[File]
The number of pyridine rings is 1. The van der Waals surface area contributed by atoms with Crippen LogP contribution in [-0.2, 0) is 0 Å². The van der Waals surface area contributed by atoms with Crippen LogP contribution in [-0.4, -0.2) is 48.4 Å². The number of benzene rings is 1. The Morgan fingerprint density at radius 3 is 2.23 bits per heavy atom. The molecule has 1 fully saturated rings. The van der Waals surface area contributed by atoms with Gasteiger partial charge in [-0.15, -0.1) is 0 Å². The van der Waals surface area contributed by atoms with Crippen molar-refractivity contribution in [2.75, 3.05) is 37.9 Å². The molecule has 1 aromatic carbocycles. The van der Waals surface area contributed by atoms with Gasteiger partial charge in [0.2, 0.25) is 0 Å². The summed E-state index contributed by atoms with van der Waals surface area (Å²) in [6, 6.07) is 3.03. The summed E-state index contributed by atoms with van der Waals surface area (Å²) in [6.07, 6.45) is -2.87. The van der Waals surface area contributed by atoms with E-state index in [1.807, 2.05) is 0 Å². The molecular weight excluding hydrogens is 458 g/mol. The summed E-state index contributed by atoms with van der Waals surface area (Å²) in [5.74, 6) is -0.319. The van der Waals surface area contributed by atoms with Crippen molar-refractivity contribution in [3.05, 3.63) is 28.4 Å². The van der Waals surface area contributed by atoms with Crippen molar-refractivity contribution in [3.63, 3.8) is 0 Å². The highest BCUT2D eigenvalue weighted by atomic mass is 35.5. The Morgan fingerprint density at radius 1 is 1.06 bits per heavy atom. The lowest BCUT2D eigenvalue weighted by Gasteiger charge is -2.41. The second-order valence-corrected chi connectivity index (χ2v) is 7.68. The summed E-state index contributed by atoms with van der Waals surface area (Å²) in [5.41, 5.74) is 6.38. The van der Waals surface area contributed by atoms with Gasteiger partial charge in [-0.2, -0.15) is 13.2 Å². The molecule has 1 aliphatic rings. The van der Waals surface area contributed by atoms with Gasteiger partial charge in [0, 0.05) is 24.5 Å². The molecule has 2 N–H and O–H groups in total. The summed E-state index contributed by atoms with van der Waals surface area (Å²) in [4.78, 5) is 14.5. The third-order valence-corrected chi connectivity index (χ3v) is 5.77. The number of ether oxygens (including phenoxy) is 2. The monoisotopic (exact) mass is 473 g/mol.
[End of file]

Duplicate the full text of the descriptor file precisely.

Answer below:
The number of pyridine rings is 1. The van der Waals surface area contributed by atoms with Crippen LogP contribution in [-0.2, 0) is 0 Å². The van der Waals surface area contributed by atoms with Crippen LogP contribution in [-0.4, -0.2) is 48.4 Å². The number of benzene rings is 1. The Morgan fingerprint density at radius 3 is 2.23 bits per heavy atom. The molecule has 1 fully saturated rings. The van der Waals surface area contributed by atoms with Gasteiger partial charge in [-0.15, -0.1) is 0 Å². The van der Waals surface area contributed by atoms with Crippen molar-refractivity contribution in [2.75, 3.05) is 37.9 Å². The molecule has 1 aromatic carbocycles. The van der Waals surface area contributed by atoms with Gasteiger partial charge in [0.2, 0.25) is 0 Å². The summed E-state index contributed by atoms with van der Waals surface area (Å²) in [6, 6.07) is 3.03. The summed E-state index contributed by atoms with van der Waals surface area (Å²) in [6.07, 6.45) is -2.87. The van der Waals surface area contributed by atoms with E-state index in [1.807, 2.05) is 0 Å². The molecular weight excluding hydrogens is 458 g/mol. The summed E-state index contributed by atoms with van der Waals surface area (Å²) in [5.74, 6) is -0.319. The van der Waals surface area contributed by atoms with Crippen molar-refractivity contribution in [3.05, 3.63) is 28.4 Å². The van der Waals surface area contributed by atoms with Crippen molar-refractivity contribution in [3.63, 3.8) is 0 Å². The highest BCUT2D eigenvalue weighted by atomic mass is 35.5. The Morgan fingerprint density at radius 1 is 1.06 bits per heavy atom. The lowest BCUT2D eigenvalue weighted by Gasteiger charge is -2.41. The second-order valence-corrected chi connectivity index (χ2v) is 7.68. The summed E-state index contributed by atoms with van der Waals surface area (Å²) in [5.41, 5.74) is 6.38. The van der Waals surface area contributed by atoms with Gasteiger partial charge in [-0.2, -0.15) is 13.2 Å². The molecule has 1 aliphatic rings. The van der Waals surface area contributed by atoms with Gasteiger partial charge in [0, 0.05) is 24.5 Å². The molecule has 2 N–H and O–H groups in total. The summed E-state index contributed by atoms with van der Waals surface area (Å²) in [4.78, 5) is 14.5. The third-order valence-corrected chi connectivity index (χ3v) is 5.77. The number of ether oxygens (including phenoxy) is 2. The monoisotopic (exact) mass is 473 g/mol.